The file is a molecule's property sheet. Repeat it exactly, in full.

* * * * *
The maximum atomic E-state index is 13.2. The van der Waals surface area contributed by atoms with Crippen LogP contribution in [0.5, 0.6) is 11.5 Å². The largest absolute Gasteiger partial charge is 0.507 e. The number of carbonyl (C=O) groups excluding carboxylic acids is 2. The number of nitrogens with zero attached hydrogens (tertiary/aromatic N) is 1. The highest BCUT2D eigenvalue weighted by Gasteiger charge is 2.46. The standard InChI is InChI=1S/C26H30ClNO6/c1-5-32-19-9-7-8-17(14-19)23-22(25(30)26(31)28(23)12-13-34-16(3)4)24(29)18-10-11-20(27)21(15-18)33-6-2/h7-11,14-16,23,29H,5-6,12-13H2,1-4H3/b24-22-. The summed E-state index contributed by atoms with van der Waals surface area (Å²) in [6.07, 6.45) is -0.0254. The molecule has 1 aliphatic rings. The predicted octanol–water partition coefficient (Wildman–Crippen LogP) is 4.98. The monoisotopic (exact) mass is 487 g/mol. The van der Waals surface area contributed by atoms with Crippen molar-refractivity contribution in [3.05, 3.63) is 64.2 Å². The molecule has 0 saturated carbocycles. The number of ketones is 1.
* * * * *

The maximum atomic E-state index is 13.2. The van der Waals surface area contributed by atoms with Crippen LogP contribution in [0.5, 0.6) is 11.5 Å². The largest absolute Gasteiger partial charge is 0.507 e. The number of carbonyl (C=O) groups excluding carboxylic acids is 2. The number of nitrogens with zero attached hydrogens (tertiary/aromatic N) is 1. The highest BCUT2D eigenvalue weighted by Gasteiger charge is 2.46. The standard InChI is InChI=1S/C26H30ClNO6/c1-5-32-19-9-7-8-17(14-19)23-22(25(30)26(31)28(23)12-13-34-16(3)4)24(29)18-10-11-20(27)21(15-18)33-6-2/h7-11,14-16,23,29H,5-6,12-13H2,1-4H3/b24-22-. The summed E-state index contributed by atoms with van der Waals surface area (Å²) in [6.07, 6.45) is -0.0254. The molecule has 1 aliphatic rings. The predicted octanol–water partition coefficient (Wildman–Crippen LogP) is 4.98. The monoisotopic (exact) mass is 487 g/mol. The van der Waals surface area contributed by atoms with Crippen molar-refractivity contribution in [3.05, 3.63) is 64.2 Å². The molecule has 0 saturated carbocycles. The number of ketones is 1.